Bugles and a Tiger
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Top Customer Reviews
Masters recounts, in beautiful style, his passage through the RMC Sandhurst and on to becoming a subaltern in 2/4 Ghurkha Rifles on India's Northwest frontier. But this is no ordinary story about a toff fagging and hurrahing his way through life, rather it is an evocative self-study set against the backdrop of interwar Britain and India.
In his descriptions of India it becomes clear how in love Masters was with the country and the people and especially with his beloved Ghurkhas. Though this is not to suggest he expresses or represents some outdated colonial view, his love of the Ghurkhas was reciprocal and if it may at times seem paternalistic, it is in that he demonstrates the very essence of a good young officer, genuine care and very deep respect for his men.
This book is also alive with individual cameos of the Ghurkha officers and men with whom Masters served and allows the reader rare insight in to the life of an Indian Army regiment before the second world war. This book is also richly veined with humour and you are likely to find yourself frequently laughing out loud at exploits such as 'mess mountaineering'.
This book should be obligatory reading at Sandhurst as it is full of lessons for would-be officers, but is also obligatory reading for anyone with an interest in history, military or otherwise, travel or biography.
In 1933 John Masters moves from Wellington to Sandhurst and then after training to India and a brief stay of further education with the Duke of Cornwall's Light Infantry, and then on to the 2/4 PWOGR, here he takes command of a Rifle Company as it maintains order on the edge of the Empire. Imperial Policing at its zenith, this is a remarkable insight to the North West Frontier of the time [although not much seems to have changed] and the clashes with the Pathans tribesmen. Masters learns his trade under the watchful eye of his Commanding Officer, and on the brink of the Second World War, he is the Adjutant of the Battalion ready to see further action in an all too different clash of arms.
An excellent recollection, lovingly written of the old Indian Army, by someone who learnt his trade on one of the remotest outpost of Empire. Recommended to anyone who has an interest in Military History or is about to take up unit command themselves.
In his foreword to Bugles and a Tiger (1956), the first volume of his autobiography, John Masters defines his book clearly:
This is a factual story but not a history. [ . . . The] purpose is to tell the story of how a schoolboy became a professional soldier of the old Indian Army [. . . and to give] an idea of what India was like in those last twilit days of the Indian Empire, and something more than a tourist's view of some of the people who lived there.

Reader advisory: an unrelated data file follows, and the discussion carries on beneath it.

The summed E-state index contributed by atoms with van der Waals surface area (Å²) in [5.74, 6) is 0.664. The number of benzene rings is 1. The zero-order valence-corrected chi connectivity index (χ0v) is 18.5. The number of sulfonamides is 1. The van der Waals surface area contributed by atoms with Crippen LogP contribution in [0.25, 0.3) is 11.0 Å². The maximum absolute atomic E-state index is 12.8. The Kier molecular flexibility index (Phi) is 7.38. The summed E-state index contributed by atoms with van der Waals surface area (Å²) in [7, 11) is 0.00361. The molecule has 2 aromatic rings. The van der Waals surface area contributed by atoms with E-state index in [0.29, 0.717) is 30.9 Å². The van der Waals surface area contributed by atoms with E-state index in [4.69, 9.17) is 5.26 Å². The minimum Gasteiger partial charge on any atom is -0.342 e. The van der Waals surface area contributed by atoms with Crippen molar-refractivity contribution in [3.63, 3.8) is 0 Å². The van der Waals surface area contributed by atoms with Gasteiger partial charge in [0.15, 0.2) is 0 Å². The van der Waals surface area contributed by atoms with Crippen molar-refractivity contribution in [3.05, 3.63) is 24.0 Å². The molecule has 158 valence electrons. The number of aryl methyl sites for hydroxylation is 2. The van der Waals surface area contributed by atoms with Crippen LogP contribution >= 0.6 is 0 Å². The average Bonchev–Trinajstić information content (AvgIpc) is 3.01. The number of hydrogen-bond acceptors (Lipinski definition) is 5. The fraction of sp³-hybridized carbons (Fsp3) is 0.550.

As heir to Kipling, a much greater writer though Masters has genuine writing talent, and to lesser-known figures like Jim Corbett, Anglo-Indians in love with India and having the double perspective of Englishmen born in that country, Masters succeeds in his purpose. Bugles is a classic of its genre, a memoir of a military education but also a homage to India, its flora and fauna, its peoples and cultures, with particular attention to the Ghurkhas of Nepal.
Bugles covers the years 1933-39, moving from Masters's training and education at Sandhurst, through his experiences on the North-West Frontier of India, first with a British infantry regiment and then with the Ghurkhas, to a brief visit to Japan and a journey across North America, return to India and the outbreak of World War Two. A large part of the impulse behind these experiences is what Kipling describes as "for to see and for to behold, ever the world so wide," a desire appropriate to youth and to the first volume of an autobiography.
Such adventures give Masters a mass of experience made exotic to most readers by time and distance.Read more ›
Most Recent Customer Reviews
The first volume of John Masters autobiography. Highlights how careless soldiers died on the North West Frontier. Consider the level of responsibility given to young officers.Published 7 months ago by Mr. R. J. Bewell
A wonderful book describing the early career of a Sandhurst graduate young officer and his introduction into the Gurkhas. Read morePublished 10 months ago by Jeremy Price
Fascinating and although written about service in the nineteen - thirties in the frontier region India/Afghanistan (as it then was) it sheds light on the recent history of the... Read morePublished 12 months ago by Mel Sawden
This is the first of 3 volumes of autobiography and covers his time in the Indian Army up to the outbreak of the Second World War. Read morePublished 15 months ago by Dev B
A must for military history buffs and those interested in the Gurkhas or life style of pre WW2 UK young officer in India. Should be on the Sandhurst reading listPublished 16 months ago by Kevin Hurley